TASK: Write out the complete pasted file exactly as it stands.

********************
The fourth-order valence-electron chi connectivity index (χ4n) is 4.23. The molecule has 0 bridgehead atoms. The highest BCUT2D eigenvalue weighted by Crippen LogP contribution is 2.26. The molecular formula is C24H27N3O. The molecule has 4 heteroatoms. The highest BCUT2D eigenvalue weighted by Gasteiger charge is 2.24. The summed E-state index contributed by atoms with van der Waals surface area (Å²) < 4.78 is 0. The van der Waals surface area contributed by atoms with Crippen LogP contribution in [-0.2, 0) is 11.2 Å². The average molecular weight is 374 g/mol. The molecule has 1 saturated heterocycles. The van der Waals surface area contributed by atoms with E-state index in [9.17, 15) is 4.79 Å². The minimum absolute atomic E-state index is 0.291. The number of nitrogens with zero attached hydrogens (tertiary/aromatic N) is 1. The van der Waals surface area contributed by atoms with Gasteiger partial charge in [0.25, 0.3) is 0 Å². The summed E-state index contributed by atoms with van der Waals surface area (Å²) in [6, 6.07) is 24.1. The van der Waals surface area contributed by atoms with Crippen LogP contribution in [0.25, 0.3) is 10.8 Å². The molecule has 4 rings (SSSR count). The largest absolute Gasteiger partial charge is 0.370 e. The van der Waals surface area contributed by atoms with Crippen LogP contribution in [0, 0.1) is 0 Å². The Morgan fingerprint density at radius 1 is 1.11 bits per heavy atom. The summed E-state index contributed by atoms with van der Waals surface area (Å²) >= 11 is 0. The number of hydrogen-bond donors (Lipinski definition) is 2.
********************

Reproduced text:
The fourth-order valence-electron chi connectivity index (χ4n) is 4.23. The molecule has 0 bridgehead atoms. The highest BCUT2D eigenvalue weighted by Crippen LogP contribution is 2.26. The molecular formula is C24H27N3O. The molecule has 4 heteroatoms. The highest BCUT2D eigenvalue weighted by Gasteiger charge is 2.24. The summed E-state index contributed by atoms with van der Waals surface area (Å²) < 4.78 is 0. The van der Waals surface area contributed by atoms with Crippen LogP contribution in [-0.2, 0) is 11.2 Å². The average molecular weight is 374 g/mol. The molecule has 1 saturated heterocycles. The van der Waals surface area contributed by atoms with E-state index in [9.17, 15) is 4.79 Å². The minimum absolute atomic E-state index is 0.291. The number of nitrogens with zero attached hydrogens (tertiary/aromatic N) is 1. The van der Waals surface area contributed by atoms with Gasteiger partial charge in [0.25, 0.3) is 0 Å². The summed E-state index contributed by atoms with van der Waals surface area (Å²) in [6, 6.07) is 24.1. The van der Waals surface area contributed by atoms with Crippen LogP contribution in [0.25, 0.3) is 10.8 Å². The molecule has 4 rings (SSSR count). The largest absolute Gasteiger partial charge is 0.370 e. The van der Waals surface area contributed by atoms with Crippen LogP contribution in [0, 0.1) is 0 Å². The Morgan fingerprint density at radius 1 is 1.11 bits per heavy atom. The summed E-state index contributed by atoms with van der Waals surface area (Å²) >= 11 is 0. The number of hydrogen-bond donors (Lipinski definition) is 2.